negative about the USA. OK so some things are true, but you
do not need to talk bad about my mother, oh I mean my country.
Intellectually I would say to have world peace, we need to
find more reasons why we are alike, than reasons we are different.

So, in this confused, and crazy comment on manners,
I have to always remember to have:

Respect for the local customs.
Do no FORCE them to accept my customs.
Remember the words, thank you, please, excuse me, and learn them in their language.
Just because they do something bad, is not a reason for you to.
(i.e. if a person throws trash on the ground, do not do it also)
Do not make a person responsible for the actions of their country.
Find out why we are similar, and not why we are different.

I am trying to compile a list of manners, that maybe we can
force hehehe... the world to do. i.e. stand in line (Queue).
Or at least that would appear to be a universal need to be polite.

Thank you for patience with this stupid, uncultured,
and absolutely no knowledge of geography person.
Or, this is what everyone seems obligated to tell me.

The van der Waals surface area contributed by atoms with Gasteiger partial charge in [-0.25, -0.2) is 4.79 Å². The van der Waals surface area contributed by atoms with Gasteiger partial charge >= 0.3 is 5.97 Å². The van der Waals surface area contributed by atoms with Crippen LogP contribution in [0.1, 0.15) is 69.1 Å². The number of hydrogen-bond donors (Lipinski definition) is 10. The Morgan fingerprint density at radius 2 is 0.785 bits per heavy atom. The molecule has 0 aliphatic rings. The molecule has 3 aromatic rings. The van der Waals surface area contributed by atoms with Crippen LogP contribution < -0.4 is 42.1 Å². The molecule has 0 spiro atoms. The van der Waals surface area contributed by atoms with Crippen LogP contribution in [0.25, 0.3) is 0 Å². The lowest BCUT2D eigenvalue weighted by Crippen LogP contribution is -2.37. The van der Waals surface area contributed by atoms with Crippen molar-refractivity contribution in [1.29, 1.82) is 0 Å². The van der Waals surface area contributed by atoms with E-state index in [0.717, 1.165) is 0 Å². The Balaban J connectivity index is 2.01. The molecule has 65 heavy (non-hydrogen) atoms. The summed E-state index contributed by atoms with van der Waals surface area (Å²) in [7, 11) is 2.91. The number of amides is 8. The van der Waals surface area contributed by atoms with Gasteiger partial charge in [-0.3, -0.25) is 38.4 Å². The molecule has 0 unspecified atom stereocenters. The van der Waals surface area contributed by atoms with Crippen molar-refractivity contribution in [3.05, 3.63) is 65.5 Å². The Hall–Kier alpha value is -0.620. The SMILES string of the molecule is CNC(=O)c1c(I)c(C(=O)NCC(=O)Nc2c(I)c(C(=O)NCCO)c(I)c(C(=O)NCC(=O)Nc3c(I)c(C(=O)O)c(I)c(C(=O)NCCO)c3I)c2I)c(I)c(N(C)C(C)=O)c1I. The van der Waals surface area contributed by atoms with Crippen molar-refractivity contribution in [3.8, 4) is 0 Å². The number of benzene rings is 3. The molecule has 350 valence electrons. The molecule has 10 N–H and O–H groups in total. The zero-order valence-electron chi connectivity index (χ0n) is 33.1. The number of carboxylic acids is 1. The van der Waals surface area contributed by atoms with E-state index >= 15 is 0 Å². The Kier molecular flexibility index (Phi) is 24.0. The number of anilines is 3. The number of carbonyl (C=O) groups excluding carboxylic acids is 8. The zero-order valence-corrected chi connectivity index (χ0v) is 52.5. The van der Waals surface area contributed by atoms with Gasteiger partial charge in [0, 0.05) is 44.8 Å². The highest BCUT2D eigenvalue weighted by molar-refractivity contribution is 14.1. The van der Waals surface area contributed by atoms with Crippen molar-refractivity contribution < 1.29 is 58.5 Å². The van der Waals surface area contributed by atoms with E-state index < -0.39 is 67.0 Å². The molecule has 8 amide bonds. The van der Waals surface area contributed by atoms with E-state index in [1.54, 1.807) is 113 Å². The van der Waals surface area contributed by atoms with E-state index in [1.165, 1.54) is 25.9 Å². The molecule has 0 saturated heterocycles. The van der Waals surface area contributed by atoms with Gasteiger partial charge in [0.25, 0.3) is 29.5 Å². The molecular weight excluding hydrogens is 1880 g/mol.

Andy the Hobo in Merida, Venezuela May 7, 2000

Note: Lonely Planet, Footprints, Rough Guides all have good
comments in their guides on how to behave as travelers.



Hey ,
thank you for the email and that you are willing to
answer my questions. As I will go backpacking to a
great extent for the first time and none of my friends
did this before, I have quite some questions.
My friend and I want to start in September and tour
our way to Israel via some Greek islands. We are
applying on a voluntary job in Israel at the moment.
That should be no problem.
Then, after about 6 weeks we want to head off to
India, Thailand, Indonesia, New Zealand and different
parts of America. The whole trip will take us about
one year.
Now, how do we apply for visa best?
Did you apply for visa directly to the embassies or
via an organization? How long before you go do you
have to apply?
Did you book your flights last minute? How do you get
the cheapest flights?
How did you manage your money matters?
Did you work anywhere?
How much did the trip cost you?
Which places would you recommend and which not?
Any other advice?
I´m glad about any information I can get.
Thank you for all your help!

Steffi Pöhler

Sounds like my kind of trip. Exciting.

Visas are tricky question, and has a lot to do with which country you
are from. I am from the USA, so I can travel pretty easy, and do not
have to get many visas, or special entrance.

Things I do...
1. Read the Guidebook sections on Visas before you leave.